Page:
Copyright © 2020 Albuquerque Journal
Several companies operating in New Mexico recently notified the state about upcoming layoffs, including a firm that oversees one of the Southwest’s most iconic food brands.
Desert Premium Group, which is affiliated with New Mexico-branded food production company 505 Southwestern, submitted a letter to the state workforce department in June in compliance with the federal Worker Adjustment and Retraining Notification Act, announcing it plans to lay off 95 employees in August.
Ted Gardner, president of Desert Premium Group, said the salsa portion of the business remains intact and has continued to grow quickly. Gardner said Desert Premium Group has opted to discontinue a line of frozen food items it co-packages under a different brand, and will be focusing more on the salsa business.
“It’s really a growth story, we just happened to have this legacy operation,” Gardner said.
Gardner said Desert Premium Group’s layoffs were not tied to the virus, as the company’s frozen food business had been in decline for several years. Meanwhile, the salsa portion of the business has grown by up to 20% per year, Gardner said.
The company opted to move a handful of employees from its frozen food operations, which employed between 130 and 140 people in New Mexico, over to salsa production earlier this year. However, he said the company’s warehouse was already at capacity and couldn’t add another shift.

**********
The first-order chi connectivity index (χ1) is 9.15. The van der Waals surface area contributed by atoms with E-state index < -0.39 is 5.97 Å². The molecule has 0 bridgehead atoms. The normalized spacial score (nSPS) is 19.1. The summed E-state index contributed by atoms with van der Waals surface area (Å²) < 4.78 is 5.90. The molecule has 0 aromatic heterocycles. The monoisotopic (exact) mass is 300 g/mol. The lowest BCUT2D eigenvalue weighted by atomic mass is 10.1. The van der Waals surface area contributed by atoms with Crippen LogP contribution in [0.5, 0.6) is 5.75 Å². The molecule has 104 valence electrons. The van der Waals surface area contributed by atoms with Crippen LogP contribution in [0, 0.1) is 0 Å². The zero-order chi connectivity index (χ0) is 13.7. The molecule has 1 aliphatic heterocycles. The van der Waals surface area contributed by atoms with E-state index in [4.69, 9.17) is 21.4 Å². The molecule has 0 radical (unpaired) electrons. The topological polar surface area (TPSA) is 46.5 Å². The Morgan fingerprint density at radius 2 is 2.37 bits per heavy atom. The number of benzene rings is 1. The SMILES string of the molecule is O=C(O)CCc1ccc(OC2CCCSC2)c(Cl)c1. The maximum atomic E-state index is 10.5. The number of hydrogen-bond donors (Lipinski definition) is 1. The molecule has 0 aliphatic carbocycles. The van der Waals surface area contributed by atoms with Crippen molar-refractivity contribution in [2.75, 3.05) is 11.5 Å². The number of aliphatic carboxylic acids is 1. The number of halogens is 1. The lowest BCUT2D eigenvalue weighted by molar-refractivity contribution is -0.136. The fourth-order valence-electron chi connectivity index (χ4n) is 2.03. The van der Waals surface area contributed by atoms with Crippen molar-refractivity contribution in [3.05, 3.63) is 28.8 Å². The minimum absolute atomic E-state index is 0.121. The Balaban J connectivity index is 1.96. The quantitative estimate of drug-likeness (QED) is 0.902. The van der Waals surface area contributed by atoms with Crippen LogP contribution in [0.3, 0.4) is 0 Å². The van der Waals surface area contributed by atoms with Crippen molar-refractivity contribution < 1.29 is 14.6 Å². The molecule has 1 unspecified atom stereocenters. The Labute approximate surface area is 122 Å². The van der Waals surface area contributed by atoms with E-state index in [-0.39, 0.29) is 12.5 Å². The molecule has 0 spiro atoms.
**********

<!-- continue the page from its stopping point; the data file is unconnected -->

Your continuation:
Going forward, Gardner said the company is looking to add high-speed production equipment and expand its geographic footprint.
“People love the green chile, especially down in our core markets,” Gardner said.
Other companies that submitted notices under the WARN act are Zia Park Casino Hotel & Racetrack, Basic Energy Services and Spire Hospitality.
Barbara Doucet, vice president of human relations with Spire Hospitality, a Texas-based hotel management company that operates the DoubleTree by Hilton Hotel Albuquerque, said the company furloughed employees at the beginning of the pandemic with the hope that economic conditions would improve. Doucet said the company made those layoffs permanent in June.
“We are hoping and we are praying that the market turns around,” Doucet said.
Basic Energy Services is laying off 112 employees in Artesia, and Zia Park Casino Hotel & Racetrack is laying off 19 employees in Hobbs, according to documents filed with the state of New Mexico. Neither company responded to a request for comment.
So far in 2020, 20 companies have filed layoff notices in New Mexico, more than the total number submitted in 2018 and 2019 combined. The uptick in mass layoffs is due in large part to the economic downturn associated with the COVID-19 pandemic. In June, New Mexico’s unemployment rate stood at 8.3%, up from 4.9% a year prior.